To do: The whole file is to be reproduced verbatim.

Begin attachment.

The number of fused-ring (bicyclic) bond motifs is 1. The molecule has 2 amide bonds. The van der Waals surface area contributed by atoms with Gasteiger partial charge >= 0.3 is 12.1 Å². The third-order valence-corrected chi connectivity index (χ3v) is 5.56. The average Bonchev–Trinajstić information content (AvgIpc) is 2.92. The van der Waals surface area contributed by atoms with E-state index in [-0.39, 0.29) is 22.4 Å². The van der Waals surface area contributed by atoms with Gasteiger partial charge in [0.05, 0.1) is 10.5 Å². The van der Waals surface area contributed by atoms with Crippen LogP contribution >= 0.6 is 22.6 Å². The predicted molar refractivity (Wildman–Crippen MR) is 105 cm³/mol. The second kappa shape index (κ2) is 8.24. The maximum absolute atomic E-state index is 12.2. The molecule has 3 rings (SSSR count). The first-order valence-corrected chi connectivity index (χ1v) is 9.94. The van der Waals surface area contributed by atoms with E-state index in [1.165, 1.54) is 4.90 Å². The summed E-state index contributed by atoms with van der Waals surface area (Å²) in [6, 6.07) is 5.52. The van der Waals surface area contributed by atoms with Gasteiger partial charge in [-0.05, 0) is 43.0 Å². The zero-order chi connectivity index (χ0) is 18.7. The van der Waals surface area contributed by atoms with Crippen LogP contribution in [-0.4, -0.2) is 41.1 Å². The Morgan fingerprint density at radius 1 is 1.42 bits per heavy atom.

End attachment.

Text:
The number of fused-ring (bicyclic) bond motifs is 1. The molecule has 2 amide bonds. The van der Waals surface area contributed by atoms with Gasteiger partial charge >= 0.3 is 12.1 Å². The third-order valence-corrected chi connectivity index (χ3v) is 5.56. The average Bonchev–Trinajstić information content (AvgIpc) is 2.92. The van der Waals surface area contributed by atoms with E-state index in [-0.39, 0.29) is 22.4 Å². The van der Waals surface area contributed by atoms with Gasteiger partial charge in [0.05, 0.1) is 10.5 Å². The van der Waals surface area contributed by atoms with Crippen LogP contribution >= 0.6 is 22.6 Å². The predicted molar refractivity (Wildman–Crippen MR) is 105 cm³/mol. The second kappa shape index (κ2) is 8.24. The maximum absolute atomic E-state index is 12.2. The molecule has 3 rings (SSSR count). The first-order valence-corrected chi connectivity index (χ1v) is 9.94. The van der Waals surface area contributed by atoms with E-state index in [1.165, 1.54) is 4.90 Å². The summed E-state index contributed by atoms with van der Waals surface area (Å²) in [6, 6.07) is 5.52. The van der Waals surface area contributed by atoms with Gasteiger partial charge in [-0.05, 0) is 43.0 Å². The zero-order chi connectivity index (χ0) is 18.7. The van der Waals surface area contributed by atoms with Crippen LogP contribution in [-0.4, -0.2) is 41.1 Å². The Morgan fingerprint density at radius 1 is 1.42 bits per heavy atom.